By Shane Nicholson
Another of downtown’s key arteries is on deck for repairs, a common sight for Rockford residents this summer.
The Jefferson Street bridge, spanning the Rock River from 1st to Wyman Streets, will close to traffic next Wednesday and is expected to remain shut down until mid-November.
“That bridge would’ve cost tens-of-millions to replace, and the state’s not in a good position to replace it given the condition of bridges across Illinois and the current financial climate.”
Vitner says the city worked in conjunction with the Illinois Department of Transportation (IDOT) to form a workable plan for the structure and limit the impact on the community.
“A city bridge carrying a state highway is a unique situation. Having a good working relationship with IDOT lets us move forward with these hybrid projects and lets us share responsibility for the roadway at both a state and city level.”
A 2013 federal review of the bridge resulted in a sufficiency score of 44.1, up from a 31.5 rating in 2011 following improvements to the road deck. Bridges that score under 50 on the scale are eligible for additional federal repair and replacement funds.
Vitner says that an estimated $50 million project to replace the entire structure was evaluated before settling on the $1.4 million repair plan.
“A little bit of money to repair all the bridges around Rockford will give us a good return on investment, and give all these bridges a longer lifespan.”
And he says replacing an iconic part of the downtown landscape was something they worked hard to avoid.
“A lot of people like the bridge as it is, so they’re happy we’re repairing it instead of replacing it. It’s part of the identity of Rockford.”
The 1925 bridge, heavily updated in 1966, last underwent full-scale renovations in 1994, capped by the addition of a suspended walkway below the road deck. Vitner says working in conjunction with other bodies to maintain the pedestrian path is another task in repairing the overall structure.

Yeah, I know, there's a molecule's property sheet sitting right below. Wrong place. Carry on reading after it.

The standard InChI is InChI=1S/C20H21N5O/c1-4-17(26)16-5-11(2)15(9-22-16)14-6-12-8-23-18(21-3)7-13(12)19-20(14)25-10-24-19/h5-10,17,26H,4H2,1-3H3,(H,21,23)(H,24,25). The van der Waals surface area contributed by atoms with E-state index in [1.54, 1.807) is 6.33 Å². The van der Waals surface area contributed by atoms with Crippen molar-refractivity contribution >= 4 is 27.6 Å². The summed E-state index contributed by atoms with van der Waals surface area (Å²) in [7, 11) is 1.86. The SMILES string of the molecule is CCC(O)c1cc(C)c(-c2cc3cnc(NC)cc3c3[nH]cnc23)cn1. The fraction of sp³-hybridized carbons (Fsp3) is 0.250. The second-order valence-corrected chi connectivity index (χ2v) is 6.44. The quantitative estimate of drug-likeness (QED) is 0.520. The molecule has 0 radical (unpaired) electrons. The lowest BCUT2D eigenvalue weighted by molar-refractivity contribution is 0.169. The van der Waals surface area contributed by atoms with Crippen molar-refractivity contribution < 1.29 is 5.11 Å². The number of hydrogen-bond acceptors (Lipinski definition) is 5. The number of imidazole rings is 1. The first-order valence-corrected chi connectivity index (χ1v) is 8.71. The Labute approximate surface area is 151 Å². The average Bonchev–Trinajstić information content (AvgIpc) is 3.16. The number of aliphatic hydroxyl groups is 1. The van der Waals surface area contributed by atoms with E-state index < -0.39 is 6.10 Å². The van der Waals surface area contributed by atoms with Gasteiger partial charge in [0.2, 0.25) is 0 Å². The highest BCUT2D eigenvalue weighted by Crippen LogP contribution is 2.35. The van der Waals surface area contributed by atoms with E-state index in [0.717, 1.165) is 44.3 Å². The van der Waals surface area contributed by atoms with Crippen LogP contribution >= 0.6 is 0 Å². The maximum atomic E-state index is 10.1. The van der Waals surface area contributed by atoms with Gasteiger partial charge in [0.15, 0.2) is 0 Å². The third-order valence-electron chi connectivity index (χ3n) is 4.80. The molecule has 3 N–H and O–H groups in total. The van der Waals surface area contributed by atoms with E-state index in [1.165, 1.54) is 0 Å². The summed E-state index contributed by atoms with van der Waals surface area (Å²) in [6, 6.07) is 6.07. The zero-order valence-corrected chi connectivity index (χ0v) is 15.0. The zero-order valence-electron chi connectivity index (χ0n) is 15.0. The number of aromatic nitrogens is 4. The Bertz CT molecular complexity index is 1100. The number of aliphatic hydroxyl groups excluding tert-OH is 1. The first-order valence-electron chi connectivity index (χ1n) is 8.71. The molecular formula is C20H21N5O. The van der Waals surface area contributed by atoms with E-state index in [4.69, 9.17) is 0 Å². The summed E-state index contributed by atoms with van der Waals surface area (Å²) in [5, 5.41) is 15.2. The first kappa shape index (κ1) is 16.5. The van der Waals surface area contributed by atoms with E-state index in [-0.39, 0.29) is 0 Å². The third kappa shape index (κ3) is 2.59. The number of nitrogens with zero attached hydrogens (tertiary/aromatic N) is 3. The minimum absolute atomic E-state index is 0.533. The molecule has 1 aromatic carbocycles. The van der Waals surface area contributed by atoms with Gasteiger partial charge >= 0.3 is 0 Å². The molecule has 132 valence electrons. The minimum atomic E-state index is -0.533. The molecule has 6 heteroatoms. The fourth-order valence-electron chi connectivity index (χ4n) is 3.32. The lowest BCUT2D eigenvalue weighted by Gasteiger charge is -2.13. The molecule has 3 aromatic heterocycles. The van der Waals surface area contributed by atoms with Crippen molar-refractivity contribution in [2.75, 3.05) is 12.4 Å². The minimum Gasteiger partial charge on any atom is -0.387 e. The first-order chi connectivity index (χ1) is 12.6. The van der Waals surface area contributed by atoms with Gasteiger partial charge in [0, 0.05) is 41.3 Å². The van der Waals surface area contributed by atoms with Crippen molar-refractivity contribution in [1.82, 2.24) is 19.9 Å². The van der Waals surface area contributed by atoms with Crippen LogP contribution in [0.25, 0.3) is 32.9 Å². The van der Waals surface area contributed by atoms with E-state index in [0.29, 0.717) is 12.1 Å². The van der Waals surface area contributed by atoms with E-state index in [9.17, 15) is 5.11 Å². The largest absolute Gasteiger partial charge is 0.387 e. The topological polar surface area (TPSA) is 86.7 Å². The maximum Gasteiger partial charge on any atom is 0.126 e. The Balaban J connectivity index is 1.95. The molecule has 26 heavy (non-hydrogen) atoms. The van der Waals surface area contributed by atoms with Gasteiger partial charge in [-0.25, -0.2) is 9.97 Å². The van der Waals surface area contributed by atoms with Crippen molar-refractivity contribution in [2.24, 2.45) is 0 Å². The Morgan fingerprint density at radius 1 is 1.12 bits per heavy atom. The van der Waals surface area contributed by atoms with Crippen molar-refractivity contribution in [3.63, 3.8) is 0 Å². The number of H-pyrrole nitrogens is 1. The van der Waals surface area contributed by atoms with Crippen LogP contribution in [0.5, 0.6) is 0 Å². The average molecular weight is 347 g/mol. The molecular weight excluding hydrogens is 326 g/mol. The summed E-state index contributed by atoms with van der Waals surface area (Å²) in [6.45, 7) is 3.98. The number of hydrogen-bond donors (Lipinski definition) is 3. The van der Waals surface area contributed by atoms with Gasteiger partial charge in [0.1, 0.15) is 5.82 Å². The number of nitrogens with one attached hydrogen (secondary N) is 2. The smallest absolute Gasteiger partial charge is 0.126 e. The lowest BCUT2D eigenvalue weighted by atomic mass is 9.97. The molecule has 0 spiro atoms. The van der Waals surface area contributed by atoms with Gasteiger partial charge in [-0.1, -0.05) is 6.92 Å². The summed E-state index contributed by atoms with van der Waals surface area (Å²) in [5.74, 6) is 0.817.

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“The next step would be to try to get with the Park District to find tactical solutions to the pedestrian bridge underneath,” he said.
“To let that go would undermine the multi-use structures we’ve got at both ends of downtown now–the north end loop and the south end loop.”
He says that while ultimately replacing the bridge is still a long term goal, putting such a plan into motion may not come until the next decade.
In addition to the bridge work, Lower Jefferson Street is set to begin closing today. The section of road from East State Street to the bridge is another part of the ongoing roadway repairs downtown.
Both projects fall under the city’s Capital Improvement Program (CIP), a multi-year plan that includes repair work to major arterial roads across the city as well as surface streets and intersections.
“These core repairs to downtown roads are just a part of the CIP,” said Vitner. “Work on Alpine, work on Auburn and South Main, they’re all just as important to the overall plan as the downtown area.”
The city has pushed on with the CIP in recent months despite the budget showdown in Springfield thanks to carrying over nearly $18 million from last year’s budget, decreasing its reliance on current state funds.
An estimated 9,500 vehicles cross the bridge from the east side of downtown every day. City officials hope the majority of traffic can be rerouted via detour signs to the Whitman Street bridge via 9th Street, avoiding delays on the now two-lane State Street bridge just two blocks south.